We’ve got a good supply of akeake. I purchased some seeds from TradeMe last year and raised them over summer. I ended up with over 70 seedlings. They’re between 20cm and 30cm now, and should grow fast – up to 4-5m. They’ll grow pretty much straight up, and should be receptive to the hedge sheers.

On the first day of planting, Richard and I put in 25 akeake to the southern edge of our container at a 1m spacing.

Cabin shelter

Our poor cabin, it gets hit with everything. When it’s windy, it gets a bit of a rough time. When it’s sunny, it heats up like a frying pan. All this weather comes from the north-east, and it’s clear we need to do something about it.

Akeake, manuka, and kohuhu planted in front of the cabin

We’ll sacrifice some of our view, but hopefully by the time it gets that tall we’ll be looking to build our house anyway. This planting also begins the landscaping behind my preferred house site (which is more protected by the topography than the cabin site). It will hopefully provide shelter, shade, and some erosion control.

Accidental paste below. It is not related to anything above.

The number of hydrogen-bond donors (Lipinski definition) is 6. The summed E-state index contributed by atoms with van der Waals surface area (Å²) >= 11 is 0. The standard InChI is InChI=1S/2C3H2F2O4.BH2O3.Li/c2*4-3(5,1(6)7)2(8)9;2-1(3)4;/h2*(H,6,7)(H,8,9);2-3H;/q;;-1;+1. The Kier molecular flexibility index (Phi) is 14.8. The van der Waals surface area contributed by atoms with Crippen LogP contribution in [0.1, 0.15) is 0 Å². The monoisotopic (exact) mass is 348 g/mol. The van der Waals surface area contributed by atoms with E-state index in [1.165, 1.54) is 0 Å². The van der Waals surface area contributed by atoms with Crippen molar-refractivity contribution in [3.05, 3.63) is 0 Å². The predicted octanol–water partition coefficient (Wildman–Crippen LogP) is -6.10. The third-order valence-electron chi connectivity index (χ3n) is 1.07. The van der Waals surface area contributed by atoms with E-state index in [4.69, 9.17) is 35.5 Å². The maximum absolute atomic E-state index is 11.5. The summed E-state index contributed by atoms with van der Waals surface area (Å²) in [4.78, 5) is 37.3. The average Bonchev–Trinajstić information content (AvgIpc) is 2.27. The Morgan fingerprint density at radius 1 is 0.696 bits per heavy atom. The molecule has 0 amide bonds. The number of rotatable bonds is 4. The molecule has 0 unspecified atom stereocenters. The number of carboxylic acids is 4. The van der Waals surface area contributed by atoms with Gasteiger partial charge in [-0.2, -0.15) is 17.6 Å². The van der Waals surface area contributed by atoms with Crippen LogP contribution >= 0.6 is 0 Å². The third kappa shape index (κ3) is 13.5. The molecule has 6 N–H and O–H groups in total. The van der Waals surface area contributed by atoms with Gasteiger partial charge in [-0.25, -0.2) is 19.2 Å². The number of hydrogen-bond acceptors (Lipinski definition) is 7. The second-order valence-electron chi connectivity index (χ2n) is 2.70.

In this direction, we need hardy natives that are OK with drought, wind, and full-sun – as well as partial shade in the future. I’m using three species here – both green and purple varieties of akeake (11); mānuka (Leptoporum scoparium) (7); and kōhūhū/black matipo (Pittosporum tenufolium) (3). There’s also a cheeky bright pink hebe near the duck pond.

These should grow up to 4-6m, but we can prune and shape them in the future if we need to. At the moment there are 22 plants in this zone, with room for more.

Banana shelter